This story began with a roof. An industrial building in which a friend had constructed a three-bedroom apartment was being demolished, as were most of the buildings adjacent. Six-story apartment blocks were to succeed them. A new district. On the glass balconies in management company illustrations, parties would crowd with views across a street to identical balconies above where, on a roof a block wide, my friend’s guests had roamed and seen the skyscrapers of three boroughs.
Ellen was having lunch with Abby at Souen on West Thirteenth Street. One of their monthly lunches, though it was difficult now finding time to meet.
“You should move out near us,” Abby said.
Their house—Abby and her husband’s, in New Jersey—was finally finished. They taught at NYU. Abby admitted to the expected suburban explanations: yard, space, school. Ellen understood. But to take on that distance between day and home and to have it morning and night—
“We could be train buddies,” Abby said. “Pick a Jersey boy for you.”
“I had a principle to never go to New Jersey,” Ellen said.
“I know. It’s different for us. The kids. The dog.”
Out the restaurant window Ellen saw the asphalt roof from her bedroom, the gravel beach and barbed wire below it, and the surge of the East River to a hundred blocks of Manhattan. Until September. Already by the front buzzer a poster, FUTURE SITE OF HUNTER’S LANDING, covered the name of the couple across the hall from Ellen—the Hofmeisters—and of the production company Ellen owned.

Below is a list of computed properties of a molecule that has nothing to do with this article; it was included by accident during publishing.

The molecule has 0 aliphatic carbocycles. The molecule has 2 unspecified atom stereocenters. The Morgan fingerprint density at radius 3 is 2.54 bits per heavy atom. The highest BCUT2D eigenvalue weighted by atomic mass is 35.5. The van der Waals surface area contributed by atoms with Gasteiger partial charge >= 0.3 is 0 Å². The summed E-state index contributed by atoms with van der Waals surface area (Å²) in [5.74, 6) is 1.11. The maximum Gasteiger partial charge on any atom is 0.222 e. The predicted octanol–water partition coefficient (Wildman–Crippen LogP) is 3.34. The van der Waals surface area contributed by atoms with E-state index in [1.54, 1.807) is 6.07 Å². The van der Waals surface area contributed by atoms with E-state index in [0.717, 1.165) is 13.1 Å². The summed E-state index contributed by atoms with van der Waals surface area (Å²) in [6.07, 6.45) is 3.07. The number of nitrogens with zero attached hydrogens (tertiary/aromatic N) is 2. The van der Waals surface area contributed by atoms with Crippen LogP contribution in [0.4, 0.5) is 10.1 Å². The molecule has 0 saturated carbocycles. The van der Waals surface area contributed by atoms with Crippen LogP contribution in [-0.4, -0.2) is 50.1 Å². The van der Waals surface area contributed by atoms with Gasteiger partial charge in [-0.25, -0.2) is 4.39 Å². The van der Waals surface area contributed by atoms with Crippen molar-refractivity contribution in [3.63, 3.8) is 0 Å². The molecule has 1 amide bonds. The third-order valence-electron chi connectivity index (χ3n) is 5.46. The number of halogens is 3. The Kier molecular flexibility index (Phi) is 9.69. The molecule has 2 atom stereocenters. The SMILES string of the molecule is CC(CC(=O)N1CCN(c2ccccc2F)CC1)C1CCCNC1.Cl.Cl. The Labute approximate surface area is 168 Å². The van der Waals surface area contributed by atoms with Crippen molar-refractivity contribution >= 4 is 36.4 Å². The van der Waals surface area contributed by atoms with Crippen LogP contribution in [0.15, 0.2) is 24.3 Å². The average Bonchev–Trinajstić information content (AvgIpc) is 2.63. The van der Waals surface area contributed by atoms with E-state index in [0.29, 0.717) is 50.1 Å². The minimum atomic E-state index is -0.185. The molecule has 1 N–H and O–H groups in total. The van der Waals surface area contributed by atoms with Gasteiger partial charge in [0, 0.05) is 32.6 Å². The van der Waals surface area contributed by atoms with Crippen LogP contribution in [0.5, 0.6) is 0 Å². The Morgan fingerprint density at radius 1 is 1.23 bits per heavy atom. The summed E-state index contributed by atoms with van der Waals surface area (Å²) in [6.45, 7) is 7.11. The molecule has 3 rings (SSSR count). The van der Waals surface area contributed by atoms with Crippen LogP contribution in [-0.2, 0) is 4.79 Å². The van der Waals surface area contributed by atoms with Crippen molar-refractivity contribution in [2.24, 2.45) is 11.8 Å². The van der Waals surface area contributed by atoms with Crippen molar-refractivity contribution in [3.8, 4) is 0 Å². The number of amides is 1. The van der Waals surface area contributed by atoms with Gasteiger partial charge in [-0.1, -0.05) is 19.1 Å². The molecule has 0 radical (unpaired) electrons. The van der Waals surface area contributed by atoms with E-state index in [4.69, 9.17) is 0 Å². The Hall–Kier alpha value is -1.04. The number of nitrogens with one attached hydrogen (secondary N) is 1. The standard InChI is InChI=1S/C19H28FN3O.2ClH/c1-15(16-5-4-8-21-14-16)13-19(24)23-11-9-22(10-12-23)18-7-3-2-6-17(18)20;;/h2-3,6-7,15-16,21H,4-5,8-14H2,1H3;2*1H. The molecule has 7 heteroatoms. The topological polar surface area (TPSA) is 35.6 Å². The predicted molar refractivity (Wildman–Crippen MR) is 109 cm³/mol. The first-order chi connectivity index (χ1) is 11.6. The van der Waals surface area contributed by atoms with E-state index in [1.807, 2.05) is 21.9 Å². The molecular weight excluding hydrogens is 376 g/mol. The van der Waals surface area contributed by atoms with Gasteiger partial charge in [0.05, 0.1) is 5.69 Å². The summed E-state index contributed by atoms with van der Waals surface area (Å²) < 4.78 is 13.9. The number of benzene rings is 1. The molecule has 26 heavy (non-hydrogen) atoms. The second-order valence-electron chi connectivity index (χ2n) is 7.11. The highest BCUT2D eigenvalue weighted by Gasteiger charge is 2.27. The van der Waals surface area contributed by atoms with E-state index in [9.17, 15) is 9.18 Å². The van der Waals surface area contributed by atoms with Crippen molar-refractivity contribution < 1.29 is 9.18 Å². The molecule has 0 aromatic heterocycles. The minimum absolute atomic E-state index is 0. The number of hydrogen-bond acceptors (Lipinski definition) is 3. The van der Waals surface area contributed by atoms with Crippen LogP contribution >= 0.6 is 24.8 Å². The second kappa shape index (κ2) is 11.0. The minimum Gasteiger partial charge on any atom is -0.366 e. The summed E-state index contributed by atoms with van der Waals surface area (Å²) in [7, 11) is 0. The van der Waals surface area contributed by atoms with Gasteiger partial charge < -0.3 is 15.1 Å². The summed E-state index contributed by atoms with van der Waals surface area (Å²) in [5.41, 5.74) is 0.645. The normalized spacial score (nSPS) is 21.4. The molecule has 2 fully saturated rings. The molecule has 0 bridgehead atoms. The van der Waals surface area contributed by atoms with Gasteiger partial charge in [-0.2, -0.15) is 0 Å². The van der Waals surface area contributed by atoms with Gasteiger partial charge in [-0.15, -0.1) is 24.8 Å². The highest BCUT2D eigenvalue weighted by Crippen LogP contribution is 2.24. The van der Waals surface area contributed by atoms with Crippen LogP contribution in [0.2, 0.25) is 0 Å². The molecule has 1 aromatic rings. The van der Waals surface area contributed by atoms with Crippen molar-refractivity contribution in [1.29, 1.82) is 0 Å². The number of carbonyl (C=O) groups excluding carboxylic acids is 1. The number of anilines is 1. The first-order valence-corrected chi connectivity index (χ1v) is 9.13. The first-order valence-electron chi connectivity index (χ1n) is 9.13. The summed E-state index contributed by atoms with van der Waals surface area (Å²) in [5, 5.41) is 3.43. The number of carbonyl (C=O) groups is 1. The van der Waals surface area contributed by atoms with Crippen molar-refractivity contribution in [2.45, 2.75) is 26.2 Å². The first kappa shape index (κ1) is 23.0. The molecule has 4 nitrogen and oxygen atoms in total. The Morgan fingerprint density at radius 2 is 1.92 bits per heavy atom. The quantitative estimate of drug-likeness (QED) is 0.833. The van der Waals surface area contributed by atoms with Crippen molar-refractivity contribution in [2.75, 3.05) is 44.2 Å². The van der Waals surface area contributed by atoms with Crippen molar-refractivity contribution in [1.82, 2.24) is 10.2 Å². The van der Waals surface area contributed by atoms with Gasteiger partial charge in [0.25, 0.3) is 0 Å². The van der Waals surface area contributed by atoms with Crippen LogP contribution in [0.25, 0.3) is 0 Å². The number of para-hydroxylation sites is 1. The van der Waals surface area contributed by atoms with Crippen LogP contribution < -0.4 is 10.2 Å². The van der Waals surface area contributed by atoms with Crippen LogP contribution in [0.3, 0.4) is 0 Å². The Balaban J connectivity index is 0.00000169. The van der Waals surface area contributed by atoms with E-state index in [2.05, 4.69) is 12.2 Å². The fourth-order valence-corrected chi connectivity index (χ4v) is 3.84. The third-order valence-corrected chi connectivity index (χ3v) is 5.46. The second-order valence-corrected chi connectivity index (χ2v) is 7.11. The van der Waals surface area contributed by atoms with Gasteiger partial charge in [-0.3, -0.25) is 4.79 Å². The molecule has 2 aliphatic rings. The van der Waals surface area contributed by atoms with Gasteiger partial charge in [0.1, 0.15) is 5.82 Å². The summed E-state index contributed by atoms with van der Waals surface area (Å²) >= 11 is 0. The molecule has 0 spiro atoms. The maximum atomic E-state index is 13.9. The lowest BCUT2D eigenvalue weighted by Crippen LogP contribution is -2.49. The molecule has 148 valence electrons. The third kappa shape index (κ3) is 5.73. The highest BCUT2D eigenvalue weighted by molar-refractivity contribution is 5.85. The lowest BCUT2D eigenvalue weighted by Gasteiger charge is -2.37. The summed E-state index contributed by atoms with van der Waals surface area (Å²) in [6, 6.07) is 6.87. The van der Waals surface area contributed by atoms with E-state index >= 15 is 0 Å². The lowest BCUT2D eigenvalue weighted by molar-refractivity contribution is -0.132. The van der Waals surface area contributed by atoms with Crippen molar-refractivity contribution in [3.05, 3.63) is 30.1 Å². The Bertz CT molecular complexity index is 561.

“Remember how you had a company name before you had a company?” Abby said.
It was true. When Ellen had moved in, the landlord said why not make up a name to show anyone passing by that art was being made upstairs? (“Who passes by?” Ellen’s father said). Twelve years ago. Now Ellen’s apartment-mate and the Hofmeisters had moved out. By Labor Day the sheet metal shop downstairs would close. The landlord was offering Ellen raw space in Bushwick, and you couldn’t find raw space just anywhere anymore.
“As if raw space is what I want at this point,” Ellen said.
“So for the summer I have a roommate for you,” Abby said.
One of her summer session students: South African, twenty-one.
“In August I’ll be thirty-seven,” Ellen said.
“She wants to be an interpreter,” Abby said. “Can you imagine? She makes me feel young. Or old, I’m not sure.”
Story excerpt lightly edited, 2016.
Photos and composite: Sarah Malone